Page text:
Donovan Leitch, Jr., actor and son of Donovan Phillips Leitch

Donovan McNabb, American football player, quarterback for the Washington Redskins

Donovan Patton, American actor

Donovan Ricketts, Jamaican soccer player, goalkeeper with the Los Angeles Galaxy

Donovan Slacks, leader of a militant British fishermen's uprising in the 1920s

Donovan Simmonds, English football (soccer) player

Donovan Mitchell, American Professional Basketball Player, Shooting Guard for the Utah Jazz

Dulaney Valley Memorial Gardens

Dulaney Valley Memorial Gardens and Mausoleum is a cemetery and mausoleum in Timonium, Maryland, a Baltimore County suburban community. It is located at 200 E. Padonia Rd, about two miles (3 km) east from the Padonia Road exit off Interstate 83. The 7th and 6th holes of the Longview Golf Course border much of the cemetery; the other borders are Padonia Road and a residential neighborhood. Dulaney High School is nearby and the cemetery's administrative offices are directly across the street from the main entrance to the burial park. There is another entrance leading to Gibbons Road but this is normally kept locked.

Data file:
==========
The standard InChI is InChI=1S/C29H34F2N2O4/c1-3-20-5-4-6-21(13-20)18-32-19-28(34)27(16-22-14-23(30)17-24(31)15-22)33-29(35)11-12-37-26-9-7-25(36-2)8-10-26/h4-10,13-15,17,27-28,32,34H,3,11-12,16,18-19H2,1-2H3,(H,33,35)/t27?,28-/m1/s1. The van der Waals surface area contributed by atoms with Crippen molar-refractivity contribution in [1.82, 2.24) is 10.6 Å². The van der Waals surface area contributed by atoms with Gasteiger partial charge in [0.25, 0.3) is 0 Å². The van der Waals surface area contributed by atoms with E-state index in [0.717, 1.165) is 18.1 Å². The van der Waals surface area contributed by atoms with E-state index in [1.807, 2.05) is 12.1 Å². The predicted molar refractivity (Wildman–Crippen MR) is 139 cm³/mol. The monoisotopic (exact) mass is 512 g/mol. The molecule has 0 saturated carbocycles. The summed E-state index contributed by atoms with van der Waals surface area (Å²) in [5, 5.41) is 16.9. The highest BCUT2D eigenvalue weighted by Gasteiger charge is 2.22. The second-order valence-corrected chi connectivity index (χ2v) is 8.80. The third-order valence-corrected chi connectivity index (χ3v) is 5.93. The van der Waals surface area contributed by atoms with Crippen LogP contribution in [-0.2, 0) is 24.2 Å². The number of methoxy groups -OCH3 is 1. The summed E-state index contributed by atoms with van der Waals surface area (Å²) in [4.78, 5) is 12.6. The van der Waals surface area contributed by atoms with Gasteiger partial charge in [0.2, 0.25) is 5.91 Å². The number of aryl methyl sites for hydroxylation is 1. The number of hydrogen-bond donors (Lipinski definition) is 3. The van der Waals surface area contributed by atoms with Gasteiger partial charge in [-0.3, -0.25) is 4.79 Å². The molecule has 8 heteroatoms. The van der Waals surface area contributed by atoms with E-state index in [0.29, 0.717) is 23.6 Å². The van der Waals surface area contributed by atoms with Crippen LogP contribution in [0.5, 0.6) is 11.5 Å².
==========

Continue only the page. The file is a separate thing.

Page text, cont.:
Founded in 1958 by John Warfield Armiger, Sr., the 70-acre (28 ha) cemetery was owned and managed by the Armiger family until July 17, 2007, when it was sold to Mitchell-Wiedefeld Funeral Home corporation. It averages 900 burials annually. Dulaney Valley Memorial Gardens has a large mausoleum and chapel with a number of stained glass windows.